On MMO class difficulty and long absences
The very existence of classes in an MMO forces us to let three factors guide our choice at chargen: what we enjoy doing, what we can be good at doing, and what’s practical.
There’s overlap between the three, to be sure, but still, the funny part is how we reconcile them.
What we enjoy doing is, perhaps, the only one of the three where romance comes into the picture. Lovers of knight and paladin tropes would certainly be more inclined to let that love influence their choice of, say, sword and shield or greatsword and holy magic. Folks who fell for Orlando Bloom in the Lord of the Rings films probably leaned more towards bows and pet classes for a while (okay, maybe not, but we all love our little prejudices).
I fall into this category (knights, not Legolas) and have a tanky, slow-killing, sword & board type in every MMO I’ve played. Am I good at it? Tanks only shine in group play, where I would say: probably not. Is it practical? Not if I’m just clearing content – but then, I did take a Protection Warrior from 1 to 70 in WotLK-era WoW, when the practice was to level in Fury.
Those devoid of similar romantic notions may opt for more pragmatic classes and roles. Play a healer if you have excellent peripheral vision and quick fingers. Roll as a DPS if you excel at rotations and have the time to invest in working towards epic gear. Et cetera.
At first glance, what we’re good at and what’s practical may appear to be the same (at least as far as ‘winning the game’ is concerned). But there is an added element to said practicality, which inspired this post in the first place. See the title.
Class difficulty is something I first saw delineated in The Lord of the Rings Online. I was to swiftly learn that the devs’ appraisal of the Warden was no jest – absent cheatsheets and/or Guinness-worthy memory, I failed to see how a scatter-brained shmuck like me could play the ‘advanced’ class to even half its intended potential. It was even more brutal on the returning Warden players I saw, who invariably complained of having to relearn a hundred skill permutations just to perform at all. The friction this created was, I’m sure, enough to drive away some of them.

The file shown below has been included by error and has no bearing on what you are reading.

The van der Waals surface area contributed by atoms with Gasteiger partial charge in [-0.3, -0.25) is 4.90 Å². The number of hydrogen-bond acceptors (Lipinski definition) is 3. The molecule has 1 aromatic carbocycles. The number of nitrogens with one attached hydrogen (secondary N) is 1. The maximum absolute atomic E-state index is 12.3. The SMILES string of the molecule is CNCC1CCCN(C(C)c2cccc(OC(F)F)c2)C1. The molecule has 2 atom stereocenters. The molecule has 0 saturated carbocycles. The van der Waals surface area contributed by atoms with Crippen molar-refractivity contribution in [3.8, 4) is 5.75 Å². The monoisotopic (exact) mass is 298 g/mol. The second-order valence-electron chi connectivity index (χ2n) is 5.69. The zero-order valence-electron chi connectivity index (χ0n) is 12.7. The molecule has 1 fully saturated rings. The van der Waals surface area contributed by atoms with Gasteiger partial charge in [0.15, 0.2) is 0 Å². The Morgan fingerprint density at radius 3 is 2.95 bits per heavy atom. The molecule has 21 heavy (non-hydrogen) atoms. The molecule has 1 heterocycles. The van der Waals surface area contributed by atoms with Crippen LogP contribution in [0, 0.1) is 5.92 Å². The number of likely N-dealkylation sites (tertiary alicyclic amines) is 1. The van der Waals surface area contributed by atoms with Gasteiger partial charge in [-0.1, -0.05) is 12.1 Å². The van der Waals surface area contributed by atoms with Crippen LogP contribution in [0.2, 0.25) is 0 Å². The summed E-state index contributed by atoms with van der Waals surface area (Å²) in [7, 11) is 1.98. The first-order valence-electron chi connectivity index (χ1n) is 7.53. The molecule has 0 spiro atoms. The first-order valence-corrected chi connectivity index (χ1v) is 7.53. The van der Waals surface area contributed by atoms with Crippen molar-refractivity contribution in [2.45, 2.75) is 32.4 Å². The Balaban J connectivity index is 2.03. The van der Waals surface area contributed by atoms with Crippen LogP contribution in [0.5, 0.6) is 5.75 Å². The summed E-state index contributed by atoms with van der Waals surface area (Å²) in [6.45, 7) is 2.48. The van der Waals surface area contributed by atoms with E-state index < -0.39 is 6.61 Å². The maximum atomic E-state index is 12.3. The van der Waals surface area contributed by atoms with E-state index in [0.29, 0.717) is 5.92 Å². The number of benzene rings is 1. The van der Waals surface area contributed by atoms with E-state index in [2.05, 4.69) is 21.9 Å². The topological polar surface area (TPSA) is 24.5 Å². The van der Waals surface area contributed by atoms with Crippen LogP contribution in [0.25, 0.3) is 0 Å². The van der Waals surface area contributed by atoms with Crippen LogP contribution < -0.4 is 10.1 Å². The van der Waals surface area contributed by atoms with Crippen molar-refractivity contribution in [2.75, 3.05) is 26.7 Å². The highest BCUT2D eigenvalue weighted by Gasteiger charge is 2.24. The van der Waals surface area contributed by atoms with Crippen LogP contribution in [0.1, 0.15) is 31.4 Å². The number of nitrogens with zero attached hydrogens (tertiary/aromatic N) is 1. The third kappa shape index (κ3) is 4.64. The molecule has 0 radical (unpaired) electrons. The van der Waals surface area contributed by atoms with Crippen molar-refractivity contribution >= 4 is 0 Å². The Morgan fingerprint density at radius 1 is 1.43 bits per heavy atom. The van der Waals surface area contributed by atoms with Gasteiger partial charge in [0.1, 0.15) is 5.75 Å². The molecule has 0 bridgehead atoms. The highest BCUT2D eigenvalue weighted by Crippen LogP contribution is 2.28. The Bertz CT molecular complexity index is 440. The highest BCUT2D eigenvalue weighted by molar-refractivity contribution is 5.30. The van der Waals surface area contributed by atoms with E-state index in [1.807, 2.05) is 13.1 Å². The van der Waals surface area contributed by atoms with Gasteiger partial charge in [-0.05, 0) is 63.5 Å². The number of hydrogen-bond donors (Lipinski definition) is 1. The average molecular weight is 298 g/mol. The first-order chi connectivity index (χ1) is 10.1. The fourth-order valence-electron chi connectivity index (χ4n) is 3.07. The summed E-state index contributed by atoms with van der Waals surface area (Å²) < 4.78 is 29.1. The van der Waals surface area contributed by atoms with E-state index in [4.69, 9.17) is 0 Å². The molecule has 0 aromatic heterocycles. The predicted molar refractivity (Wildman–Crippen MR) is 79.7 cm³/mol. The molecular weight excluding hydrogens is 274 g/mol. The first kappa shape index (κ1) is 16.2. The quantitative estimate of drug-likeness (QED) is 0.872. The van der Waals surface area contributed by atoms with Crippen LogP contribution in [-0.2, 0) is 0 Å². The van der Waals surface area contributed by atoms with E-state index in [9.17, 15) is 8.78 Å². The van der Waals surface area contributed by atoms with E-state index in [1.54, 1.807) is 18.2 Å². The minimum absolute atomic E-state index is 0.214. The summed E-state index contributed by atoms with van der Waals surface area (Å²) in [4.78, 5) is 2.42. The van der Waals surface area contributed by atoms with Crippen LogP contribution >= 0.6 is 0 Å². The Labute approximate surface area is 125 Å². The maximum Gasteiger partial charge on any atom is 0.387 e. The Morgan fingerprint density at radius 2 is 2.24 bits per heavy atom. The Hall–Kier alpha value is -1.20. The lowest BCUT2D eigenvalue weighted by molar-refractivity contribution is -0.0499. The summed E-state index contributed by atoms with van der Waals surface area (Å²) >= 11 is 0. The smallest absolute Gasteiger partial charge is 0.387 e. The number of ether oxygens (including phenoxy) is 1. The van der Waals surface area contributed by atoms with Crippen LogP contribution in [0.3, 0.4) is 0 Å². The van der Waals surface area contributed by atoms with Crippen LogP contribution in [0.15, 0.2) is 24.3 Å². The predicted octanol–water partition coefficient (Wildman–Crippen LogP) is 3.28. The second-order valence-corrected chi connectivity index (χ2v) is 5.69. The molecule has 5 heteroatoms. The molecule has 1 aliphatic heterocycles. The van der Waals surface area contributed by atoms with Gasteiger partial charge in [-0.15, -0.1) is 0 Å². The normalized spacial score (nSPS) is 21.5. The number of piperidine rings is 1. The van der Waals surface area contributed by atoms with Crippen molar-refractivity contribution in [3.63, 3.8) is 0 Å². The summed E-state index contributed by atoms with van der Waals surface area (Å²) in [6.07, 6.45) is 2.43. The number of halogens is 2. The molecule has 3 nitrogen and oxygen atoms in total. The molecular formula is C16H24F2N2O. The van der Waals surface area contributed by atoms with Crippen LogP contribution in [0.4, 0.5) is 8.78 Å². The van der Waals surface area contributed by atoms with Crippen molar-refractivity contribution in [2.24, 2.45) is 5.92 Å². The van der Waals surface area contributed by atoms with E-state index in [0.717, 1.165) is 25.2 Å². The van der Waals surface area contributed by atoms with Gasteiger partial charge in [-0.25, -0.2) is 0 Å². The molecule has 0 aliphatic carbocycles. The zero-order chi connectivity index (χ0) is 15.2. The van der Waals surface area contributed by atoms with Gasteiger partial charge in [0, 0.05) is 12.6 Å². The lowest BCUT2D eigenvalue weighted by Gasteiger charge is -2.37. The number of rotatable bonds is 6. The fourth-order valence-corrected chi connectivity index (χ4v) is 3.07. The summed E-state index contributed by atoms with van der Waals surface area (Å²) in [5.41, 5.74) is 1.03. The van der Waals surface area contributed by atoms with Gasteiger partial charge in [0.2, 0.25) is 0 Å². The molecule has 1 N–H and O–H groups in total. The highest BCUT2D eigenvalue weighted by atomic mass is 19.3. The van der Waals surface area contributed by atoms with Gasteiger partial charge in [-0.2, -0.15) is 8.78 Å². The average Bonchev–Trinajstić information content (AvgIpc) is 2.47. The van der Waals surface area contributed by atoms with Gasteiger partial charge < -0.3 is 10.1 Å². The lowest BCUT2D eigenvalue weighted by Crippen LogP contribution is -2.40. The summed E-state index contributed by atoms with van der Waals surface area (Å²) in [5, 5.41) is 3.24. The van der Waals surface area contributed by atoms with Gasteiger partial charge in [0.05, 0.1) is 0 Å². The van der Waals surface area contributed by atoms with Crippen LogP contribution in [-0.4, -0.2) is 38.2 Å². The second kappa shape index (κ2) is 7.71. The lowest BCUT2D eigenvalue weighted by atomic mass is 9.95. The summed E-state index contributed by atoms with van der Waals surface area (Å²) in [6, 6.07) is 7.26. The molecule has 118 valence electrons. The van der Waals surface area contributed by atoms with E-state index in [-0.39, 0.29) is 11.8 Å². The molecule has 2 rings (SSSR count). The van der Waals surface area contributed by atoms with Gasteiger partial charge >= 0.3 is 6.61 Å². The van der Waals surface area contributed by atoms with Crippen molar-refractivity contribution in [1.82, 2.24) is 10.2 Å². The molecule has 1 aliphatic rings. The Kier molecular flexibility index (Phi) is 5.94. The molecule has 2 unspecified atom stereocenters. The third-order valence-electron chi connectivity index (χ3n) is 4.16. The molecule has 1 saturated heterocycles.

Which raises an interesting question – why roll as a difficult and ‘impractical’ class, if you anticipate long leaves of absence from the game?
I guess some of us don’t mind the friction. Or love the challenge of mastering and then re-mastering a class. Maybe others feel it’s the only class or role they enjoy, or are good at. And maybe still others just acted on instinct and picked a class at random. There can be any number of reasons beyond what comes to my mind just now.
But for those on the flip side of that equation, every incidence of friction may be one more step towards abandoning a character – or even a game. This is, of course, strictly a player-side problem, and nothing devs can (or will) do makes a difference. It stems from the choice we made at chargen – which, with our modern, jam-packed lives, may not be as simple as it once seemed.